Hurricanes are slowing down and are becoming more dangerous

In 2017, Hurricane Harvey moved very slowly across parts of Texas (USA) dropping “more than 30 inches of rain in two days and nearly 50 inches over four days.”  “Harvey’s rainfall exceeded every known flooding event in American history since 1899.”

The reason for the high rainfall totals was the slow movement of the storm–and a 2018 study reports that “between 1949 and 2016, tropical cyclone translation speeds (how quickly a storm moves) declined 10 percent worldwide.”

While a 10% change may not seem significant, the reality of Hurricane Harvey and other recent storms show the effect–“devastating flooding and billions of dollars of damage” as well as death, trauma, stress, widespread and long-lasting environmental damage, and the list goes on.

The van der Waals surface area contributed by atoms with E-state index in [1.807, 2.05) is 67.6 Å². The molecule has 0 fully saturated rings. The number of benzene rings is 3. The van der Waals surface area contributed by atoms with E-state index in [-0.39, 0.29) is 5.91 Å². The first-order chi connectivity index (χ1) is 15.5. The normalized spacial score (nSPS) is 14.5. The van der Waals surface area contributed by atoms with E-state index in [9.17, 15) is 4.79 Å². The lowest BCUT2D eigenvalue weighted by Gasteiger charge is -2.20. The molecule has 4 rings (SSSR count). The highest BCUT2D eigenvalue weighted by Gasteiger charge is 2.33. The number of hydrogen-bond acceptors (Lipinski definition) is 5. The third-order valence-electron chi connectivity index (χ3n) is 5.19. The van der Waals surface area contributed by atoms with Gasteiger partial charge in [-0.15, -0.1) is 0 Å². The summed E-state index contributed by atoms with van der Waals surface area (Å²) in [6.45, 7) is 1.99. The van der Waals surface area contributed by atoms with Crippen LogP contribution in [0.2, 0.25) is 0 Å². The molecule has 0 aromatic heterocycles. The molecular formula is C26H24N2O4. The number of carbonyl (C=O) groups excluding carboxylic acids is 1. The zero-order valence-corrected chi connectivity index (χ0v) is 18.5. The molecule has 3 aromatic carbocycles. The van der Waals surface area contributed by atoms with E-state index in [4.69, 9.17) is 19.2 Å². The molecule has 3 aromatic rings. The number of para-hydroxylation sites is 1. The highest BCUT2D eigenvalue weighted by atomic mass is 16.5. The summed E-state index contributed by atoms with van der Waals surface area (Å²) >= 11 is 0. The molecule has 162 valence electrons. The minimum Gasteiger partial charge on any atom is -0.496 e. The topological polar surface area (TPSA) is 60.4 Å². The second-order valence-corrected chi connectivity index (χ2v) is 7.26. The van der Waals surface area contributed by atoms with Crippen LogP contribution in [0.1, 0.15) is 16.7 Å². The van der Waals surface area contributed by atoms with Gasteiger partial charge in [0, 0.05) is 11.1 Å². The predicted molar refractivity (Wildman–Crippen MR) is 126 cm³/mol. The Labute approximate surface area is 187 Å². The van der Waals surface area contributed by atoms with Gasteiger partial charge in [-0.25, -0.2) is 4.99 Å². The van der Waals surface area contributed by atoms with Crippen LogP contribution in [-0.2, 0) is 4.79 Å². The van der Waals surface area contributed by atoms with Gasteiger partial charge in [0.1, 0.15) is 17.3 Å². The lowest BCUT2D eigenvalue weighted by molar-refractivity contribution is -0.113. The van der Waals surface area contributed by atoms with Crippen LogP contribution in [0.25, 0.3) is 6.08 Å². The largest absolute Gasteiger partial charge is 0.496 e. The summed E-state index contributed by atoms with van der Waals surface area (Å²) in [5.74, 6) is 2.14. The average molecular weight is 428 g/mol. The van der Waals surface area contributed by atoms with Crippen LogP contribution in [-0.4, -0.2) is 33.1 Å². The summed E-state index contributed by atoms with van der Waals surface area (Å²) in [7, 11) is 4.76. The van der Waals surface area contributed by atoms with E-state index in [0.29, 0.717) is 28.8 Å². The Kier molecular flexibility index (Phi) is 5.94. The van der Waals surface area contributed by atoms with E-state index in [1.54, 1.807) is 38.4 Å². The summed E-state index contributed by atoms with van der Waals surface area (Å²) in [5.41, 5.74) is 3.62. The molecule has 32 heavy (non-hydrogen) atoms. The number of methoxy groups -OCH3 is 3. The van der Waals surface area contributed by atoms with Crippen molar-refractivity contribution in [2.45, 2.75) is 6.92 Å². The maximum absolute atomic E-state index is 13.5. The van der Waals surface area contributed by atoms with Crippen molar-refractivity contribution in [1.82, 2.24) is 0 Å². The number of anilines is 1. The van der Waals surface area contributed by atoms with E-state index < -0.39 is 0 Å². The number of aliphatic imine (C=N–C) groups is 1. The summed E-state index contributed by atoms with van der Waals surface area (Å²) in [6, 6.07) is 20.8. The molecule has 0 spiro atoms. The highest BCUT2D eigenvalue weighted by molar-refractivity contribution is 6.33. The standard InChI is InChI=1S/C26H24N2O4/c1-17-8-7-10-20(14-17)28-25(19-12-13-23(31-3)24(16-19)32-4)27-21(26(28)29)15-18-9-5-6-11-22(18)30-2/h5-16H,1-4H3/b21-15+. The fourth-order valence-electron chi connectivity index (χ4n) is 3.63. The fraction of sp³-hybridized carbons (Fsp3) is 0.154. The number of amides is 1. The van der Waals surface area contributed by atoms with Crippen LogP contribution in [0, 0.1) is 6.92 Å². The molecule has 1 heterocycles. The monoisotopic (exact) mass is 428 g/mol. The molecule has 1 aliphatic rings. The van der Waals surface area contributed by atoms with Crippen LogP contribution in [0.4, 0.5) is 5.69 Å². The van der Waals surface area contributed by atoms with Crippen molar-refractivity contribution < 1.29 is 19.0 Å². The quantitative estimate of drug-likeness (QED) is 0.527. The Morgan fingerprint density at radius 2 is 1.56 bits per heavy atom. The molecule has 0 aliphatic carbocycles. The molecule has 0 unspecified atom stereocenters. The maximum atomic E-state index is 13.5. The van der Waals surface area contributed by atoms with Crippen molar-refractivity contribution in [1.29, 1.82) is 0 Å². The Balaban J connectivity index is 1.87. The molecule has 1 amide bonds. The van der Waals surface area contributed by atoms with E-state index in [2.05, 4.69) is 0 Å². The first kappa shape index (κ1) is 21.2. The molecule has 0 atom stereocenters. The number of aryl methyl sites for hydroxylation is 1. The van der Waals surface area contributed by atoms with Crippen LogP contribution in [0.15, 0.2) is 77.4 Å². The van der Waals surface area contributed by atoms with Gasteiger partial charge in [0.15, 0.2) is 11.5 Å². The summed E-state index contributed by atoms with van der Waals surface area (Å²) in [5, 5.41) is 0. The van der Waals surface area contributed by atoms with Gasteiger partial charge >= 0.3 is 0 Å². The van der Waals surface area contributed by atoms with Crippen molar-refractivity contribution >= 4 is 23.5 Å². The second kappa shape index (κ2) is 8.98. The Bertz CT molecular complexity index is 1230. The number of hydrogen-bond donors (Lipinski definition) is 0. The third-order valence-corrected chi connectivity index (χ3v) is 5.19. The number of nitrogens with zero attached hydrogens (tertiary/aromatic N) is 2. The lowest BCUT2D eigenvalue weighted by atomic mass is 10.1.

What is the cause of the slower storm movement?  “Broader evidence suggests that climate change is playing a role.”

The winds that push hurricanes along are influenced by temperature differences between the tropics and the Poles.  That temperature difference is getting smaller.  As a result, the steering winds are weakening, and the hurricanes and other storms are moving more slowly dropping more rain and causing more destruction.

Hurricanes are becoming more dangerous.  Additional scientific analysis indicates that as the winds that push hurricanes weaken, the winds inside hurricanes strengthen.

And, the danger from hurricanes is not just along the coasts.  Inland flooding and mudslides caused by the intense rainfall “poses the highest mortality risk nowadays in certain regions.”

Read the article (Kendra Pierre-Louis, New York Times, June 6, 2018).

 

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